9. Recommend business actions on the basis of
    these conclusions

Topic list:
1. Introduction – Autocorrelation and stationarity vs trend
    and/or seasonality
2. Autoregressive (AR) models
3. Moving average (MA) models
4. Autoregressive moving average (ARMA) models
5. Autoregressive integrated moving average (ARIMA)
    models
6. Exponential smoothing
7. Regression models with autocorrelated errors
8. SAS Forecast Studio
9. Models for more than one time series
      i. Transfer function models
      ii. Multivariate time series models

Past student group projects include:
1. Based on point-of-sale grocery store sales data, forecast
   weekly ground turkey sales by U.S. region.
2. ARIMA models for theft and burglary rates
3. Seasonal ARIMA models for Monthly Economic Value of
    Mineral, Oil, and Gas Field Machinery Manufacturing
4.Predicting cattle slaughter counts
5. Seasonal ARIMA models for the number of social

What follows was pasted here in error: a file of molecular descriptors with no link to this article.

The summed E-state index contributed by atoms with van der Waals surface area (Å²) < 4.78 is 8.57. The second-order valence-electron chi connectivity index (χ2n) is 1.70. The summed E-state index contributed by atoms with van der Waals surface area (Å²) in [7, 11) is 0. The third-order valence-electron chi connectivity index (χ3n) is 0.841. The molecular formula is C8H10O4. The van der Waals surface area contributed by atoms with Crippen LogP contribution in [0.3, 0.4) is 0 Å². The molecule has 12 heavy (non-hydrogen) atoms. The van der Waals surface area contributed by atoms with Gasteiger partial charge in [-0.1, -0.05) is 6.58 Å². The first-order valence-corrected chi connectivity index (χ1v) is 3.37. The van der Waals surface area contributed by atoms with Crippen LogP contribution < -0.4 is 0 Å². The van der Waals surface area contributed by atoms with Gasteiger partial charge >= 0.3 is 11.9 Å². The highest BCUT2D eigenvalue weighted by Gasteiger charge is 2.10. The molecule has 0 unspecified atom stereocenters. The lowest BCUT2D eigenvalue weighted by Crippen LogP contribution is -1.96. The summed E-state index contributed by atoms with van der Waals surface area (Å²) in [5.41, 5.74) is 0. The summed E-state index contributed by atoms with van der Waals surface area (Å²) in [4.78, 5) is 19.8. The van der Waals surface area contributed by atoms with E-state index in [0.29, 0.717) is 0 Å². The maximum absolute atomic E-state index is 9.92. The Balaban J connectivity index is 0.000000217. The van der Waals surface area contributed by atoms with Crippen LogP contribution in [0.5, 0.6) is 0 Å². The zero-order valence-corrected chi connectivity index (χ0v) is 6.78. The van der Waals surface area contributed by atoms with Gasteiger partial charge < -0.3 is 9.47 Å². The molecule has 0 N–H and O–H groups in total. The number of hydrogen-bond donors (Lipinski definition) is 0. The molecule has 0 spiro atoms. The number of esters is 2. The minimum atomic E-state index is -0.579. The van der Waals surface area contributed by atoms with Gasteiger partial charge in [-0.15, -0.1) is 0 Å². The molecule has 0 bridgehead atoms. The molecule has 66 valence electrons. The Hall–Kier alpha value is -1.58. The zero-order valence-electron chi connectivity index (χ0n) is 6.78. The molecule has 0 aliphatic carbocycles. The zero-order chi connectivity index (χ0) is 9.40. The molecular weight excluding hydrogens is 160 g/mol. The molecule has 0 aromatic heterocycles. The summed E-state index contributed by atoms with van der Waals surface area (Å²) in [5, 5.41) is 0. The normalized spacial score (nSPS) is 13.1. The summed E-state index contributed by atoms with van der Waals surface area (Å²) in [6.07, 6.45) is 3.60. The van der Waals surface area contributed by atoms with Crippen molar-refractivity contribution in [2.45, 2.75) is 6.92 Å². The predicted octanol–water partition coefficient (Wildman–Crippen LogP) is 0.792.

security claims received by region
6. Predicting Ready Mix Daily Sales for a large
    metropolitan area
7. Seasonal ARIMA models for average monthly energy
    bill for a large metropolitan city.
8. Predicting weekly candy sales across the US
9. Transfer function models of global mean
     temperature change as a function of
     CO2 concentration levels

This course focuses on SAS programming in the Data step, including modifying variables, formats, and loops; various procedures, including sort, means, tabulate, and freq; creating graphs; debugging; the SAS/SQL language; macros; and optimization.

Prerequisite: STAT 608
The Optimization Section primarily focuses on formulating and solving mathematical optimization using the SAS OPTMODEL procedure, from reading data to interpreting output and creating data sets. The course covers applications of linear programming, integer and mixed integer programming, and non-linear programming. Students will understand and undertake case studies. At the conclusion of the course students will be knowledgeable about optimization methodology and the use of the advanced SAS optimization capabilities.